I wrap up my visit to Lexington with a day at Keeneland RaceCourse, where history merges with modern sportsmanship. Founded as a private racing facility by thoroughbred racer Jack Keene, it hosted its first race in 1936 and has since become one of North America’s most beloved destinations. The clubhouse, quarried from native Kentucky limestone, is a National Historic Landmark that’s especially pretty in spring surrounded by blooming forsythia and cherry trees.

But equally striking are the spectators in their finery. Race day fashion—known as “Keeneland style”—includes everything from bow ties to pastel seersucker suits. Despite the posh atmosphere, Keeneland remains accessible to the general public who can rub shoulders with the elite of the horseracing world in the paddock area, watch morning workouts or enjoy a tailgate party. Other race-day rituals include sipping mint juleps, tucking into a bowl of burgoo Kentucky stew or indulging in Keeneland’s famous bourbon-infused bread pudding.

Wagering is also part of the fun so I stop one of the roaming “betologists,” a trained expert who is happy to teach me the basics of win, place and show betting. Other patrons are busy placing wagers on mobile devices such as smart phones. Ticket in hand, I head to the grandstand to watch the racehorses come around the track. I cheer as my horse “He’s So Fine” thunders past. Although my one-dollar bet isn’t a winner, just standing alongside veteran race goers it’s easy to catch the excitement of horse fever.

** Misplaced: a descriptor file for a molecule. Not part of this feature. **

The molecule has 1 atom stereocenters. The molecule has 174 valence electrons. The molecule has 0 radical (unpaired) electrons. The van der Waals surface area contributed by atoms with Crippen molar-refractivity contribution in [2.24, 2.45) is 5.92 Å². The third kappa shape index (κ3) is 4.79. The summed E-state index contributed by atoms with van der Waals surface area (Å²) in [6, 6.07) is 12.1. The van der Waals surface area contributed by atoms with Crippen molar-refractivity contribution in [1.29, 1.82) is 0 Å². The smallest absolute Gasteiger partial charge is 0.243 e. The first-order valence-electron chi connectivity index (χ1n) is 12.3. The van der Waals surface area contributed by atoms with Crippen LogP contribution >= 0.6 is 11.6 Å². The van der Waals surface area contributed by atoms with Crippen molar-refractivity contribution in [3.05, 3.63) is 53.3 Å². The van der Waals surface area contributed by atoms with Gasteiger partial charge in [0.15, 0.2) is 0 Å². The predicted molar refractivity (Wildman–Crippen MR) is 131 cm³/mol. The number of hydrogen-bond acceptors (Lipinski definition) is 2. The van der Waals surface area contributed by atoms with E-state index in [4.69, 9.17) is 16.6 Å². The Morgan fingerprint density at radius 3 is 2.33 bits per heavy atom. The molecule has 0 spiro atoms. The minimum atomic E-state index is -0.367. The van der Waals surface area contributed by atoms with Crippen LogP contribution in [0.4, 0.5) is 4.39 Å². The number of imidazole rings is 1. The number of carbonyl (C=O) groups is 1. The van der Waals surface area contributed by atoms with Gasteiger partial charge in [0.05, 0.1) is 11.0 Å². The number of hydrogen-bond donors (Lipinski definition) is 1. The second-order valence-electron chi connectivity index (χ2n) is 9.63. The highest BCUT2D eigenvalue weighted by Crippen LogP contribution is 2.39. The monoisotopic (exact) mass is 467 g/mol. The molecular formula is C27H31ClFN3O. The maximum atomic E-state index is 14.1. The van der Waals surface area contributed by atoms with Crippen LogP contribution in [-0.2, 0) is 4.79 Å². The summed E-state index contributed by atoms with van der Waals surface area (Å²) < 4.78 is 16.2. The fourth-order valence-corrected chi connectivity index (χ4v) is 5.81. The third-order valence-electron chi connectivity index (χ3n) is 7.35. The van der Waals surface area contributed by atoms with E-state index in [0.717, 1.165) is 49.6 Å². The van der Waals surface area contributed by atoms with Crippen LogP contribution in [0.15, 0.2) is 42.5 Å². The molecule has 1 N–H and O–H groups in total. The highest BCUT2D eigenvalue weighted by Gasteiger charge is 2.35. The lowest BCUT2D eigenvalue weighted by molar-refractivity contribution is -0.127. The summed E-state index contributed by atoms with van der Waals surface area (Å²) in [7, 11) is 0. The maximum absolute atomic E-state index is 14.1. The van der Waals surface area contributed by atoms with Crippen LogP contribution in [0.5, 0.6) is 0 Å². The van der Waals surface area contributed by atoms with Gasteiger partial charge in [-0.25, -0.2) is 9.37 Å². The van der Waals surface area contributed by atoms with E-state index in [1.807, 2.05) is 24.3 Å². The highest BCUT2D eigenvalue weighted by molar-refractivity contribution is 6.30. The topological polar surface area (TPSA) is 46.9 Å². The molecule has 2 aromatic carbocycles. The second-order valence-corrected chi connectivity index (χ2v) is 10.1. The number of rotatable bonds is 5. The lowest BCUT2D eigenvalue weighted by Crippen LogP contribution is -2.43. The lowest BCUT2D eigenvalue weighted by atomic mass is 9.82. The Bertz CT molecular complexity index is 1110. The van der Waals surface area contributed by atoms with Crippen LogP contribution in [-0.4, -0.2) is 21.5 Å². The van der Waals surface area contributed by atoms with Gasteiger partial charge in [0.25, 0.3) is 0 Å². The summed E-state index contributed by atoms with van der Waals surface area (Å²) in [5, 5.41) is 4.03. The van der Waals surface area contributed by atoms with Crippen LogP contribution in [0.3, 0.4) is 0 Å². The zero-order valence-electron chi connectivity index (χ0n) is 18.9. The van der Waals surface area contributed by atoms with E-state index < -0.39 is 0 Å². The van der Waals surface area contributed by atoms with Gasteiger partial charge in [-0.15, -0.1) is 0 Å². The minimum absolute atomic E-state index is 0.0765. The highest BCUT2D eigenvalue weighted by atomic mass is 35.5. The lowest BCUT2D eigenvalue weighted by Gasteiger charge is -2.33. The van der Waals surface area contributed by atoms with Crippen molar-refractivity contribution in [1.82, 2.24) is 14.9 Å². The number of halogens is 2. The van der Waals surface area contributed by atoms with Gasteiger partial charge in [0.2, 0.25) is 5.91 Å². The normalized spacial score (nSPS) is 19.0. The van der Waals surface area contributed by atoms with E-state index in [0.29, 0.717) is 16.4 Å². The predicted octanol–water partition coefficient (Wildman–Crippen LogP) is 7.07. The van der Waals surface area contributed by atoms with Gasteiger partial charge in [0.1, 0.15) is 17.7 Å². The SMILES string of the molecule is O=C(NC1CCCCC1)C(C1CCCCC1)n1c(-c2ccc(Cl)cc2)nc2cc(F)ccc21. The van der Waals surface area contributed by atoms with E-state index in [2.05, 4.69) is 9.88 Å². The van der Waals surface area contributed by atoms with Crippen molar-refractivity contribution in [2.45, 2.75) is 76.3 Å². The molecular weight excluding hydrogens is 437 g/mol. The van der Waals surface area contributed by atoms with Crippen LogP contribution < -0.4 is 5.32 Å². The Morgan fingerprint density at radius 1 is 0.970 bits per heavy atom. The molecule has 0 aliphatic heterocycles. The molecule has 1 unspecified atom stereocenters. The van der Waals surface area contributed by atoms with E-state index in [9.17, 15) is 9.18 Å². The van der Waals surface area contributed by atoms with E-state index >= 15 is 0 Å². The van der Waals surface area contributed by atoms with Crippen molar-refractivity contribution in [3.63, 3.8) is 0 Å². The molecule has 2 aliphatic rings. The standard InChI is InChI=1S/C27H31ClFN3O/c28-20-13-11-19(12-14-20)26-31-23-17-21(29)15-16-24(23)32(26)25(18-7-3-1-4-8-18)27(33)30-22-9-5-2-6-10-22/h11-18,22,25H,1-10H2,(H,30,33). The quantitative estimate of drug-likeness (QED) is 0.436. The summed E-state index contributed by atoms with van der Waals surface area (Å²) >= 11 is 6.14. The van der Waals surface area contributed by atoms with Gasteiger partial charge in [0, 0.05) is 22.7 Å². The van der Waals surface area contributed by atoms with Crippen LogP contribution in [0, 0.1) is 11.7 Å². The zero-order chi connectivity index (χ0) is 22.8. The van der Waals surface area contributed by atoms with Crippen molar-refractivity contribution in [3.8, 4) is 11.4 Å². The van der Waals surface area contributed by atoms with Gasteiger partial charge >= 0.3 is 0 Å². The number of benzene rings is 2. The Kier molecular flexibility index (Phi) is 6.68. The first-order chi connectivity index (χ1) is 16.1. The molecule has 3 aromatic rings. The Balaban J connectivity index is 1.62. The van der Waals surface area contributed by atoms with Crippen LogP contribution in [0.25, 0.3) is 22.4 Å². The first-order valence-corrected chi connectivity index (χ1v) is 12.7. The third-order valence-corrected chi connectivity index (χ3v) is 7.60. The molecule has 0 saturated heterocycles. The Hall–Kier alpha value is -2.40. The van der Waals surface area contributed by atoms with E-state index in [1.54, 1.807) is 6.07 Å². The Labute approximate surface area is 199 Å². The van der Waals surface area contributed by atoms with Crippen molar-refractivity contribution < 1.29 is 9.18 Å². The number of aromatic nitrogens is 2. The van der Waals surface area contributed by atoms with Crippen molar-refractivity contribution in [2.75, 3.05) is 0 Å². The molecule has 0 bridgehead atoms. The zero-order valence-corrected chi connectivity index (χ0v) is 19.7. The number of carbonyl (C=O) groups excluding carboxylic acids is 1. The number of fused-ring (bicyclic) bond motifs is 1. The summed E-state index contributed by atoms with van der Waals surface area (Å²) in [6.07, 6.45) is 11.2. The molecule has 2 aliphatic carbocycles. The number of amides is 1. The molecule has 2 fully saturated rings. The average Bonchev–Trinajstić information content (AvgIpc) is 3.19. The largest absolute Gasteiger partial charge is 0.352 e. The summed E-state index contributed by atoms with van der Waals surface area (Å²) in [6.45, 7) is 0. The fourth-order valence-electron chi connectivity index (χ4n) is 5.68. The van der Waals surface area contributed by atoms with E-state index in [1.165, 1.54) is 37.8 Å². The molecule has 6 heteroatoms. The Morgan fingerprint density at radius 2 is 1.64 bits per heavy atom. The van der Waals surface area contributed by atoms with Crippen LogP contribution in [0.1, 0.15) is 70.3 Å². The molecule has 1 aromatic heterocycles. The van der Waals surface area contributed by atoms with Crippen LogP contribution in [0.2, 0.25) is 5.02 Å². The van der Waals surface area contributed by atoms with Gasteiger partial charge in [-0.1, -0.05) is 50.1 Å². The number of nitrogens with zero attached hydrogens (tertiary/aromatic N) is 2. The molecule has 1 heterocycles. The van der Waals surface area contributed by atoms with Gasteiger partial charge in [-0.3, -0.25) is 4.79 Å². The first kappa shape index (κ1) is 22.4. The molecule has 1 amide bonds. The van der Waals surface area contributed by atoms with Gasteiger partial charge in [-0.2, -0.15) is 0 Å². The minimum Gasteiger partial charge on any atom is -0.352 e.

By the end of my visit, although I never do attempt the horse-mating call I heard at Three Chimneys Farm, there’s no doubt I’ve become a fan of Lexington’s winning combination of hospitality, horsemanship and history. 

Travel Planner

For more travel information or to order a free Visitor Planning Guide, log onto visitlex.com.

For accommodation, consider: 21 c Museum Hotel: 21cmuseumhotels.com    Gratz Park Inn: gratzparkinn.com

For more information on attractions, visit:

Ashland: henryclay.org
Keeneland Racetrack: keeneland.com
Mary Todd Lincoln House: mtlhouse.org
Three Chimneys Farm: threechimneys.com
Wild Turkey Distillery: wildturkeybourbon.com